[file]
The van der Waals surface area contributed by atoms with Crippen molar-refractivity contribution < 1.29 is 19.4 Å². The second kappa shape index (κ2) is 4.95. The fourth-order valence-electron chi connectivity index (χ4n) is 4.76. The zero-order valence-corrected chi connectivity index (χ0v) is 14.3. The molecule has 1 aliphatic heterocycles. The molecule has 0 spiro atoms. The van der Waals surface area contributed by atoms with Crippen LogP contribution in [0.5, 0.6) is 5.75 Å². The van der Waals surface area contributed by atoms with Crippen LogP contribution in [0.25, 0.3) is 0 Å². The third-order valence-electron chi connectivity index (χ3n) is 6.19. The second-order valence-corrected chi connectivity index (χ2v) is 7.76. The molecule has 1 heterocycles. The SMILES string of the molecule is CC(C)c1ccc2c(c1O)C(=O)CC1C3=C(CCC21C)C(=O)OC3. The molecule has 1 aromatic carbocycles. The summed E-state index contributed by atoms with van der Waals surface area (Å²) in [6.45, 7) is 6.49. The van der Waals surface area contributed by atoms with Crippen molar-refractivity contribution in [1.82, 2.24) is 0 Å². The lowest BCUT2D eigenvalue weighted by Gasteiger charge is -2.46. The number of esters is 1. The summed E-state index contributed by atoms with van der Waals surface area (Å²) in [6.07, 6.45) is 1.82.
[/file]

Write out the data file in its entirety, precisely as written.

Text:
The van der Waals surface area contributed by atoms with Crippen molar-refractivity contribution < 1.29 is 19.4 Å². The second kappa shape index (κ2) is 4.95. The fourth-order valence-electron chi connectivity index (χ4n) is 4.76. The zero-order valence-corrected chi connectivity index (χ0v) is 14.3. The molecule has 1 aliphatic heterocycles. The molecule has 0 spiro atoms. The van der Waals surface area contributed by atoms with Crippen LogP contribution in [0.5, 0.6) is 5.75 Å². The van der Waals surface area contributed by atoms with Crippen LogP contribution in [0.25, 0.3) is 0 Å². The third-order valence-electron chi connectivity index (χ3n) is 6.19. The second-order valence-corrected chi connectivity index (χ2v) is 7.76. The molecule has 1 heterocycles. The SMILES string of the molecule is CC(C)c1ccc2c(c1O)C(=O)CC1C3=C(CCC21C)C(=O)OC3. The molecule has 1 aromatic carbocycles. The summed E-state index contributed by atoms with van der Waals surface area (Å²) in [6.45, 7) is 6.49. The van der Waals surface area contributed by atoms with Crippen molar-refractivity contribution in [1.82, 2.24) is 0 Å². The lowest BCUT2D eigenvalue weighted by Gasteiger charge is -2.46. The number of esters is 1. The summed E-state index contributed by atoms with van der Waals surface area (Å²) in [6.07, 6.45) is 1.82.